Despite the constant flood of misinformation, relentlessly bad takes, and an alarming number of virtual predators, the Internet is still the place to be the enterprising “self-made” person. Opportunities can be found around every corner if only you know where to look.
Fortunately, your search for fortune – (and by fortune, we mean a steady stream of income) – need not be so laborious. We are here to help, after all.
There are many avenues for you to explore, but one of the best (and easiest) ways to earn money online is by working as a translator. Thanks to the increasing popularity of sites like Fiverr and Upwork, just about anyone can break into this niche industry and turn a profit.
As with any enterprise, however, the road ahead is a long one, and you had better be ready to apply some good old-fashioned elbow grease if you hope to see a return on your investment. Here we are going to take a look at how to earn money by translating online. Let’s get right to it.
Just what do translators do?
Translators are unsung heroes – they are often overlooked for their part in bridging linguistic chasms, despite the incredible amount of time and effort they put into their work. The main goal of a translator is to translate a piece of text written in one language (say, English) to another (say, Swedish).
While this may seem like a laborious, taxing, and altogether boring endeavor, translators can make good money online – but not everyone is cut out for the job.
How can you become a translator and start earning money?
A translator’s skill set is rather limited compared to other linguistic fields. Despite this, their skills are incredibly valuable and just uncommon enough that good translators are constantly in demand.
Naturally, though you may possess the skills we will describe shortly, establishing yourself as an online translator can be difficult – especially because the online market is oversaturated with translators who are not particularly good at their job. Standing out in a crowd is tough when you are just finding your feet.
Nevertheless, it can be done with a little preparation and follow-through.
Manage your expectations
As mentioned, you simply do not become an established translator overnight. It may be weeks or even months before you are offered your first well-paying gig.
This means that your first few forays into the world of online translating will be relatively slow and you will have plenty of downtimes to reflect on the choices you have made to lead you to this.
If that does not sound like an ideal afternoon to you, perhaps you should consider something else to preoccupy yourself with.
If, however, the prospect of working in your spare time and slowly but surely building up your portfolio to eventually take on those high-paying gigs sounds like your idea of a good time, read on.
Decide on your language(s)
This may come as something of a shock to the uninitiated, but working as a translator requires extensive knowledge and understanding of no less than two separate languages. You will need to be able to transpose the core thoughts, sentiments, emotions, ideas, and meandering drivel from one language to another. So, assuming English is your first language, decide on which additional language you would like to focus on.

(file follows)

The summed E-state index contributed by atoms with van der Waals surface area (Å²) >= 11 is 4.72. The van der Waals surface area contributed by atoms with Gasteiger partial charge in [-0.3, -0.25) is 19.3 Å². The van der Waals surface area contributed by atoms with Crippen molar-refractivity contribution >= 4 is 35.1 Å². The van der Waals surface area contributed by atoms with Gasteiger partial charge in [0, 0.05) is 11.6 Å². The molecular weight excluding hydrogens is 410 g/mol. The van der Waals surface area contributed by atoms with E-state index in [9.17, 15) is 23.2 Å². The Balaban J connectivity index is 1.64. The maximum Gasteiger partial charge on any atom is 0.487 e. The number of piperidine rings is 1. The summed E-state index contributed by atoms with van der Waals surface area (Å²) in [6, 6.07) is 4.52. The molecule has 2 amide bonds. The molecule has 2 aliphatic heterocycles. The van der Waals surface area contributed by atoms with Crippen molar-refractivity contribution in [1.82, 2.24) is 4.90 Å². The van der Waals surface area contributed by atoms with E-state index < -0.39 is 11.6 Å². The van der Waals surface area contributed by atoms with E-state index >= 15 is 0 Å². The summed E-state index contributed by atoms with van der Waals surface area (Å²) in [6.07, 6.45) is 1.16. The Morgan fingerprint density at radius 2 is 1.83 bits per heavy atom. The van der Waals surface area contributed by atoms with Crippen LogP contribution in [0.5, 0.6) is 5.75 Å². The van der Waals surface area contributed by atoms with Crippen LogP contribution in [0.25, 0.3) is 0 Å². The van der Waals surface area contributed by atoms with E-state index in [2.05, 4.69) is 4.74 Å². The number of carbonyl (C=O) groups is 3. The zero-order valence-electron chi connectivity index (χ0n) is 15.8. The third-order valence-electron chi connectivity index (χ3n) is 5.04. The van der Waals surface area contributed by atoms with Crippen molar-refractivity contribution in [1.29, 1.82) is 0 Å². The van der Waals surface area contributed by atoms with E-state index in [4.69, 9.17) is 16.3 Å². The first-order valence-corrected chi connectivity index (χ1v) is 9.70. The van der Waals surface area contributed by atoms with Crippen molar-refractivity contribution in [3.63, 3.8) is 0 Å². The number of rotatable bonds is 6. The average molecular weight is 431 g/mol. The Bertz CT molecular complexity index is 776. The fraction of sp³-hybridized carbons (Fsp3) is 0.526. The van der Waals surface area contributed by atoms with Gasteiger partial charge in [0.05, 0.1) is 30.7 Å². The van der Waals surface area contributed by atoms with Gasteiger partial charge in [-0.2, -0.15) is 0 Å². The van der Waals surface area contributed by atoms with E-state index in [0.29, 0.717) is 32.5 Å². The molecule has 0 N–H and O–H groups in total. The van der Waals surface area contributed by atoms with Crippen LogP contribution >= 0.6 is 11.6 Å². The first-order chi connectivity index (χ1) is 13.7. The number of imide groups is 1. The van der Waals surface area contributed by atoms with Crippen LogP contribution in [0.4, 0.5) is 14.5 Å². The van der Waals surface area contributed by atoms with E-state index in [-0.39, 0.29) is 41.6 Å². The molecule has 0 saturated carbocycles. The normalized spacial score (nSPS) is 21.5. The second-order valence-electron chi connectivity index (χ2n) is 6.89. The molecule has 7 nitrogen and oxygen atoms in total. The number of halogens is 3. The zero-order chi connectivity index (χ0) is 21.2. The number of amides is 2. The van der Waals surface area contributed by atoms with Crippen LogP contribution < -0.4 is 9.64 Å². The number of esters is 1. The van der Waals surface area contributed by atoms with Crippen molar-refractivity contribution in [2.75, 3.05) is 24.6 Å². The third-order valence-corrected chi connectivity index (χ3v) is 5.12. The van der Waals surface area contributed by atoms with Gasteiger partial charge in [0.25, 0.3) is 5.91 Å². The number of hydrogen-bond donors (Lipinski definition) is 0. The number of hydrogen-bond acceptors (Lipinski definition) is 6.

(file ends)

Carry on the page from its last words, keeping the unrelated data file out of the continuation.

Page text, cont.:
English speakers have it much easier in the world of online translating – the market is positively bursting at the seams. Translating Spanish into other languages can also be lucrative.
Naturally, polyglots have access to the entire market and can peddle their skills wherever they please – but it is still a good idea to know where to start.
Write a CV, then show it off
We already mentioned that, in comparison to other similar fields, the skillset required for translators is slightly more limited. However, these skills still need to be presented in an appealing way, and that means typing up a resume.
When writing out your resume, keep everything centered around your skills as a translator – snuff out all the redundant information and clean everything up to make it as neat as possible. In particular, the skills you should be focusing on include:
- Full knowledge of at least two different languages
- Basic computer literacy
- Knowledge of word-processing programs
As a translator, you will interact directly with your clients and it is important that you put your best foot forward. Use whichever program you are most comfortable with, and take it a step further by getting your hands on a domain name for your own website.
With a brain full of knowledge in your head and your CV in your hand, you are just about ready to start translating.
What are the best sites to find work as a translator?
There are plenty of places where you can peddle your particular set of skills as a translator, but some have proven to be more lucrative than others.
Undoubtedly, Upwork should be your first stop on your way to becoming a translator. The site is the go-to hub for freelancers worldwide, and there are always plenty of jobs to go around, both big and small.
Fiverr is a decent alternative to Upwork and has seen a massive boost in its popularity in recent years. Despite this, you are unlikely to find many high-paying jobs on Fiverr, but it may be a good place to visit if you want to dip your toe in the water first.
The name says it all. Freelancer.com is perhaps Upwork’s biggest competition, and both sites function similarly. You can find various jobs on Freelancer, from small articles to large academic texts.
Being an online translator is certainly a niche vocation, but it just might pay off in the long run. Additionally, there is no reason why you cannot work two jobs at once. Stick to your day job and do a little translating work to earn a decent supplementary income.
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